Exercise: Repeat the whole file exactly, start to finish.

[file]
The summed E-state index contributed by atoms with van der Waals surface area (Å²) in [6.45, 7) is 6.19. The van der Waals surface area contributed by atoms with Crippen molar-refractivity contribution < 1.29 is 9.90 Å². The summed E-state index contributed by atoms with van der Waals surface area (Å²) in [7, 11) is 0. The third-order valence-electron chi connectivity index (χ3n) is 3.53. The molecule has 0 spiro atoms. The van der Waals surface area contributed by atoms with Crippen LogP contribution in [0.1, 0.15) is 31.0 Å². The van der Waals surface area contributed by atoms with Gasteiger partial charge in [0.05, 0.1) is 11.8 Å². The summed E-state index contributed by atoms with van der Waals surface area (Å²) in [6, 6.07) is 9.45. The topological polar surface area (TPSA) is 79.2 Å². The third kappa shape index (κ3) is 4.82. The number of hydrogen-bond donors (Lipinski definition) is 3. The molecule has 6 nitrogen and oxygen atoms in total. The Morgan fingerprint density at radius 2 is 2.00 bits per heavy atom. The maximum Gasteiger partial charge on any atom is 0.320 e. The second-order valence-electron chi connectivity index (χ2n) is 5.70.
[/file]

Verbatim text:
The summed E-state index contributed by atoms with van der Waals surface area (Å²) in [6.45, 7) is 6.19. The van der Waals surface area contributed by atoms with Crippen molar-refractivity contribution < 1.29 is 9.90 Å². The summed E-state index contributed by atoms with van der Waals surface area (Å²) in [7, 11) is 0. The third-order valence-electron chi connectivity index (χ3n) is 3.53. The molecule has 0 spiro atoms. The van der Waals surface area contributed by atoms with Crippen LogP contribution in [0.1, 0.15) is 31.0 Å². The van der Waals surface area contributed by atoms with Gasteiger partial charge in [0.05, 0.1) is 11.8 Å². The summed E-state index contributed by atoms with van der Waals surface area (Å²) in [6, 6.07) is 9.45. The topological polar surface area (TPSA) is 79.2 Å². The third kappa shape index (κ3) is 4.82. The number of hydrogen-bond donors (Lipinski definition) is 3. The molecule has 6 nitrogen and oxygen atoms in total. The Morgan fingerprint density at radius 2 is 2.00 bits per heavy atom. The maximum Gasteiger partial charge on any atom is 0.320 e. The second-order valence-electron chi connectivity index (χ2n) is 5.70.